There was a girl I met in elementary school.
She was new and sat next to me at lunch. We totally hit it off, so I invited her to spend the night, and we spent all of recess in the office calling our parents from the office phone to arrange the details. She was funny and smart, and we liked all of the same things. When she came over that night, I mentioned during dinner that I wished I had her for a sister. She got very quiet and said in a tiny voice that I could have her if we wanted her. She was in foster care so really she shouldn’t have been spending the night anywhere without agency approval, but if we wanted her, well, she wanted us.
My parents had always wanted a large family, but at that point, I was the only one of their children that had lived. It took my parents about 2 minutes to jump up from the table and start looking up what paperwork they needed to fill out and who they needed to call to adopt this girl. They found out she had a little brother also in the system. Wonderful! We just had to do some more paperwork to get him too. The system likes to keep siblings together when possible. If we turned the office into a bedroom, then we’d each have our own room, and we could put the computer in the kitchen. We spent the next few days ecstatic that we were going to be a family and rearranging furniture to create the new bedrooms from what had been the office and sewing room.
I remember my parents standing in the kitchen telling each other that they couldn’t believe they were doing this and pulling me aside several times to talk and make sure I was really okay with having siblings. I wasn’t okay with having siblings, I was overjoyed at having these siblings. My friend and I spent so many hours trying to decide on a paint color for her room.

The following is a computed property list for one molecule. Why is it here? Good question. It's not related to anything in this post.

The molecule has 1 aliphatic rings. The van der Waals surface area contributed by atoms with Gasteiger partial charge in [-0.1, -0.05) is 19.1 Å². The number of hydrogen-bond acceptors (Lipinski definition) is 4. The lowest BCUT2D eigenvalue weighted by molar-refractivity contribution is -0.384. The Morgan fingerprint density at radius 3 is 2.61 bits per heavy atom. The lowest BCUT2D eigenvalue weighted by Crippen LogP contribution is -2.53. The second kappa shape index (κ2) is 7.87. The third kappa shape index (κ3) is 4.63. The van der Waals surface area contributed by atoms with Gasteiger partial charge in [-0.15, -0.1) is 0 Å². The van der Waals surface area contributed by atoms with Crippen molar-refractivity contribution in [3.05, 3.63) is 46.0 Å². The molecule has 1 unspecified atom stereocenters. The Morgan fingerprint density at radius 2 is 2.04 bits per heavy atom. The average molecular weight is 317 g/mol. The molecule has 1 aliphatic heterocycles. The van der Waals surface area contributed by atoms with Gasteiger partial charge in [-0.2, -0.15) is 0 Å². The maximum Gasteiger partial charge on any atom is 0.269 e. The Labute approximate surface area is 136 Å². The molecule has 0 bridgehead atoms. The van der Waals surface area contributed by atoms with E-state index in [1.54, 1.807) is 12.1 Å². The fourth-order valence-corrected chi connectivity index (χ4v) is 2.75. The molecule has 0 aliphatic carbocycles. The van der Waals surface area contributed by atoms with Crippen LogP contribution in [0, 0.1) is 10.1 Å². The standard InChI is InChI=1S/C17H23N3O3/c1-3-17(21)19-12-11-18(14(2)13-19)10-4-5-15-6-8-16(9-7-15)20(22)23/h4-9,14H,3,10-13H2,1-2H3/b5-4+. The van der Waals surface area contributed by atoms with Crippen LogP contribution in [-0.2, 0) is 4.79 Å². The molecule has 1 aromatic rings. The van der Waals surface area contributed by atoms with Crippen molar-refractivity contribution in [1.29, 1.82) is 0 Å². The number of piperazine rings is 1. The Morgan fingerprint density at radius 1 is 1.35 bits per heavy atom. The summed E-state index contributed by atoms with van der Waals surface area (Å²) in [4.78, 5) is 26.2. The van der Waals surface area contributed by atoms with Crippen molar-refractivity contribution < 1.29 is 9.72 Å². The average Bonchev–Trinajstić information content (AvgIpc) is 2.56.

When the girl’s grandmother heard that someone outside of the family was going to adopt them, she decided she wanted custody of the two after all and fought us. Being a blood relative, she got priority. She was incredibly hostile to us since we’d tried to “steal” her grandchildren. Even though she lived nearby, she forced my friend to change schools and cut contact. I only got to meet her little brother during the final drop off. It wasn’t fair.
The last time I saw this girl, we were dropping her off at her grandmother’s house. It was small and dirty, and smelled like urine and smoke, and was stacked clear to the ceiling with old newspapers in the living room and hallways. My friend and I clung to each other on the front lawn and cried until her grandmother yelled at us for being stupid and pulled her away.
I wish I knew what happened to her, and I know my parents do too. Her grandmother wouldn’t let us keep in touch.
When I was younger, we had to bring my younger brother to Brisbane for medical treatment. It was there that I became friends with this young boy who was also a patient. As my younger brother had always been sickly, I guess that young kid was the closest person I had to a sibling that would actually play with me, and he was also my very first friend.
Sometimes I wonder how he is now, but trying to contact him would be tough, as all I know of him is a generic first name, John.
Sometime between 2003-2006, I met a guy who explained that he was walking across the US. He came into the fast food joint where I worked, we chatted briefly, and I drew him a map to the library. We added each other on Myspace, but I never heard whether he’d finished his trek or not. Maybe he’s still out walking. I remain occasionally curious.
So, this happened a few months after the death of my grandmother in 2001. I was just a 9-years-old kid back then and was very attached to my grandmother (she practically raised me up until that point). I was going on a public transport bus with my father somewhere when I saw this old lady who was a complete doppelganger of my grandmother. Not only the same age and same face, but they also had the same style of glasses and clothing. I didn’t talk to her or anything but kept on staring at her the whole 15-20 minute that I was on the bus. I was happy after I got off the bus as the experience gave me closure. I never saw the old lady again though. I wish I could have.
His name was Fisher.
He had a great big beard, the brightest smile in the world that could just outshine the sun, and was stupidly funny and sarcastic. My kind of friend.
I met him at a friend’s party about two years ago, and I had so many incredible conversations with this kid that I had just met!
Then, about two weeks later, he committed suicide.
I, like so many other people that he had met in his brief life, felt almost cheated out of knowing this incredible kid, for even just 5 minutes longer.
Some people really know how to leave an impression…